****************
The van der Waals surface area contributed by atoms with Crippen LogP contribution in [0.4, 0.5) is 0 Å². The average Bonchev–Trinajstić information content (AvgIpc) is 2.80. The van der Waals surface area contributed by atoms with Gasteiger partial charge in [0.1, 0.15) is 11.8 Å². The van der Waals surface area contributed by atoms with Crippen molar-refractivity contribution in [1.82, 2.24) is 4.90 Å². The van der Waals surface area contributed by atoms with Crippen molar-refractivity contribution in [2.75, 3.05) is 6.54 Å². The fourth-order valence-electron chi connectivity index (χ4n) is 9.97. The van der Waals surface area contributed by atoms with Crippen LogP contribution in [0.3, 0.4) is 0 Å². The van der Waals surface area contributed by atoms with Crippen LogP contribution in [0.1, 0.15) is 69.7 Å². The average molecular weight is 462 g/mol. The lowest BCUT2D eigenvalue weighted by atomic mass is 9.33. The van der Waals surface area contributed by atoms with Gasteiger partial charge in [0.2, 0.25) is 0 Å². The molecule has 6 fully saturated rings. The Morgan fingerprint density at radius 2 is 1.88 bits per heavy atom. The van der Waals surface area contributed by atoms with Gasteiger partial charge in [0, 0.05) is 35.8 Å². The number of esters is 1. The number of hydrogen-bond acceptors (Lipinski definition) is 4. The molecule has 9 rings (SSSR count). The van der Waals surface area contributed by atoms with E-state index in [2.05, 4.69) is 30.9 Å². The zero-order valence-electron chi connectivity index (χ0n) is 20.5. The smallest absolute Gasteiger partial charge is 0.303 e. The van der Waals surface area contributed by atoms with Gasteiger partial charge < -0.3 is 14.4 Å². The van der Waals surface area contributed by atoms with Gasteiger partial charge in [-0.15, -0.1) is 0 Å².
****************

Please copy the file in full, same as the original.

The van der Waals surface area contributed by atoms with Crippen LogP contribution in [0.4, 0.5) is 0 Å². The average Bonchev–Trinajstić information content (AvgIpc) is 2.80. The van der Waals surface area contributed by atoms with Gasteiger partial charge in [0.1, 0.15) is 11.8 Å². The van der Waals surface area contributed by atoms with Crippen molar-refractivity contribution in [1.82, 2.24) is 4.90 Å². The van der Waals surface area contributed by atoms with Crippen molar-refractivity contribution in [2.75, 3.05) is 6.54 Å². The fourth-order valence-electron chi connectivity index (χ4n) is 9.97. The van der Waals surface area contributed by atoms with Crippen LogP contribution in [0.3, 0.4) is 0 Å². The van der Waals surface area contributed by atoms with Crippen LogP contribution in [0.1, 0.15) is 69.7 Å². The average molecular weight is 462 g/mol. The lowest BCUT2D eigenvalue weighted by atomic mass is 9.33. The van der Waals surface area contributed by atoms with Gasteiger partial charge in [0.2, 0.25) is 0 Å². The molecule has 6 fully saturated rings. The Morgan fingerprint density at radius 2 is 1.88 bits per heavy atom. The van der Waals surface area contributed by atoms with Gasteiger partial charge in [0, 0.05) is 35.8 Å². The number of esters is 1. The number of hydrogen-bond acceptors (Lipinski definition) is 4. The molecule has 9 rings (SSSR count). The van der Waals surface area contributed by atoms with E-state index in [2.05, 4.69) is 30.9 Å². The zero-order valence-electron chi connectivity index (χ0n) is 20.5. The smallest absolute Gasteiger partial charge is 0.303 e. The van der Waals surface area contributed by atoms with Gasteiger partial charge < -0.3 is 14.4 Å². The van der Waals surface area contributed by atoms with Gasteiger partial charge in [-0.15, -0.1) is 0 Å².